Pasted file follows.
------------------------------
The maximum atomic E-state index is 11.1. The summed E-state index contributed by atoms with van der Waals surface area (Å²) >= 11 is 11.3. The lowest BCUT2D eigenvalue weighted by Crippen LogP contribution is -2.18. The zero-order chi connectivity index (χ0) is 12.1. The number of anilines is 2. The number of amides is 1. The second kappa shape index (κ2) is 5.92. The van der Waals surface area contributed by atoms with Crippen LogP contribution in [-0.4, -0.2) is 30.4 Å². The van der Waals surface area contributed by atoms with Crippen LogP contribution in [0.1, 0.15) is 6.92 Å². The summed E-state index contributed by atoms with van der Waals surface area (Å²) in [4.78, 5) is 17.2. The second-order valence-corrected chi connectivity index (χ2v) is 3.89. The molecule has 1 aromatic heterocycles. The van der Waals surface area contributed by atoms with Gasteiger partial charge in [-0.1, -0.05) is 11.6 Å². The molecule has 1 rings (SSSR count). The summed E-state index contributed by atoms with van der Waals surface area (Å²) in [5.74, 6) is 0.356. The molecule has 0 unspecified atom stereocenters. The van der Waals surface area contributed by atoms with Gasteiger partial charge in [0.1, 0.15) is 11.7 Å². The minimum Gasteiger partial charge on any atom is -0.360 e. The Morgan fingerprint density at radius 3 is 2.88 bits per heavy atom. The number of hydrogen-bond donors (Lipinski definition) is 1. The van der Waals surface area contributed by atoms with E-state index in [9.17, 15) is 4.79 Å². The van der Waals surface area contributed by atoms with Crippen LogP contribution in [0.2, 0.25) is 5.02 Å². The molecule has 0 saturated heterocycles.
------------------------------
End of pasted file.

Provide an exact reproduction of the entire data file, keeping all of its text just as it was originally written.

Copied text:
The maximum atomic E-state index is 11.1. The summed E-state index contributed by atoms with van der Waals surface area (Å²) >= 11 is 11.3. The lowest BCUT2D eigenvalue weighted by Crippen LogP contribution is -2.18. The zero-order chi connectivity index (χ0) is 12.1. The number of anilines is 2. The number of amides is 1. The second kappa shape index (κ2) is 5.92. The van der Waals surface area contributed by atoms with Crippen LogP contribution in [-0.4, -0.2) is 30.4 Å². The van der Waals surface area contributed by atoms with Crippen LogP contribution in [0.1, 0.15) is 6.92 Å². The summed E-state index contributed by atoms with van der Waals surface area (Å²) in [4.78, 5) is 17.2. The second-order valence-corrected chi connectivity index (χ2v) is 3.89. The molecule has 1 aromatic heterocycles. The van der Waals surface area contributed by atoms with Gasteiger partial charge in [-0.1, -0.05) is 11.6 Å². The molecule has 1 rings (SSSR count). The summed E-state index contributed by atoms with van der Waals surface area (Å²) in [5.74, 6) is 0.356. The molecule has 0 unspecified atom stereocenters. The van der Waals surface area contributed by atoms with Gasteiger partial charge in [0.1, 0.15) is 11.7 Å². The minimum Gasteiger partial charge on any atom is -0.360 e. The Morgan fingerprint density at radius 3 is 2.88 bits per heavy atom. The number of hydrogen-bond donors (Lipinski definition) is 1. The van der Waals surface area contributed by atoms with E-state index in [9.17, 15) is 4.79 Å². The van der Waals surface area contributed by atoms with Crippen LogP contribution in [0.2, 0.25) is 5.02 Å². The molecule has 0 saturated heterocycles.